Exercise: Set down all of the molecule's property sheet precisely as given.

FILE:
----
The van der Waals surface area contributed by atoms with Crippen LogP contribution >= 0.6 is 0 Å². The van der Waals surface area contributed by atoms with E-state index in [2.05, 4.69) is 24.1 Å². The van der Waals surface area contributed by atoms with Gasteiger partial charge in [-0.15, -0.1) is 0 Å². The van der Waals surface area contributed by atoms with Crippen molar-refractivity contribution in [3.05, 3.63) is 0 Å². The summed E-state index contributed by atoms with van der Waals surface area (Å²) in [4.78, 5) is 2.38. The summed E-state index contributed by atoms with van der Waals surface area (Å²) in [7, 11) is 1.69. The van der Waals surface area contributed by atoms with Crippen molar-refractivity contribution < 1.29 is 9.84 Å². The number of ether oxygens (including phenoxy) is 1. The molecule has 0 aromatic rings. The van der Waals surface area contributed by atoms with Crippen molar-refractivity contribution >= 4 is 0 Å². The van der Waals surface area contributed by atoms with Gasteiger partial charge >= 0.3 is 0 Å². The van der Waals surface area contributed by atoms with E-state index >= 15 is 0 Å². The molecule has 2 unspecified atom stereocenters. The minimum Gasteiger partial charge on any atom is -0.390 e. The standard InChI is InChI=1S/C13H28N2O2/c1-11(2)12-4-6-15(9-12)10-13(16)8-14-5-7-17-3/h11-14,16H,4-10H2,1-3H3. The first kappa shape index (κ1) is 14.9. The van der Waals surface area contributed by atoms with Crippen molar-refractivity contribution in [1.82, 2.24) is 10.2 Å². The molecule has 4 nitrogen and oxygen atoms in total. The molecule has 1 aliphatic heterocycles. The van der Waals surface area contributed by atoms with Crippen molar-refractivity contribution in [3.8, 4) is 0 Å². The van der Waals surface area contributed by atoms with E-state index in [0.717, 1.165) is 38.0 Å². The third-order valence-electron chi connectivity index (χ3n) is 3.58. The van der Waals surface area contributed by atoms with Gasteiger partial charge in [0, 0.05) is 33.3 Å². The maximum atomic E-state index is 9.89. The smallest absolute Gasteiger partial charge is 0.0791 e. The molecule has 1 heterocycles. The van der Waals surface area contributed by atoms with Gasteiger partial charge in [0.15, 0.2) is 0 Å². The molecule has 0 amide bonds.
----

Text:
The van der Waals surface area contributed by atoms with Crippen LogP contribution >= 0.6 is 0 Å². The van der Waals surface area contributed by atoms with E-state index in [2.05, 4.69) is 24.1 Å². The van der Waals surface area contributed by atoms with Gasteiger partial charge in [-0.15, -0.1) is 0 Å². The van der Waals surface area contributed by atoms with Crippen molar-refractivity contribution in [3.05, 3.63) is 0 Å². The summed E-state index contributed by atoms with van der Waals surface area (Å²) in [4.78, 5) is 2.38. The summed E-state index contributed by atoms with van der Waals surface area (Å²) in [7, 11) is 1.69. The van der Waals surface area contributed by atoms with Crippen molar-refractivity contribution < 1.29 is 9.84 Å². The number of ether oxygens (including phenoxy) is 1. The molecule has 0 aromatic rings. The van der Waals surface area contributed by atoms with Crippen molar-refractivity contribution >= 4 is 0 Å². The van der Waals surface area contributed by atoms with Gasteiger partial charge >= 0.3 is 0 Å². The van der Waals surface area contributed by atoms with E-state index >= 15 is 0 Å². The molecule has 2 unspecified atom stereocenters. The minimum Gasteiger partial charge on any atom is -0.390 e. The standard InChI is InChI=1S/C13H28N2O2/c1-11(2)12-4-6-15(9-12)10-13(16)8-14-5-7-17-3/h11-14,16H,4-10H2,1-3H3. The first kappa shape index (κ1) is 14.9. The van der Waals surface area contributed by atoms with Crippen molar-refractivity contribution in [1.82, 2.24) is 10.2 Å². The molecule has 4 nitrogen and oxygen atoms in total. The molecule has 1 aliphatic heterocycles. The van der Waals surface area contributed by atoms with Crippen molar-refractivity contribution in [3.8, 4) is 0 Å². The van der Waals surface area contributed by atoms with E-state index in [0.717, 1.165) is 38.0 Å². The third-order valence-electron chi connectivity index (χ3n) is 3.58. The van der Waals surface area contributed by atoms with Gasteiger partial charge in [0, 0.05) is 33.3 Å². The maximum atomic E-state index is 9.89. The smallest absolute Gasteiger partial charge is 0.0791 e. The molecule has 1 heterocycles. The van der Waals surface area contributed by atoms with Gasteiger partial charge in [0.15, 0.2) is 0 Å². The molecule has 0 amide bonds.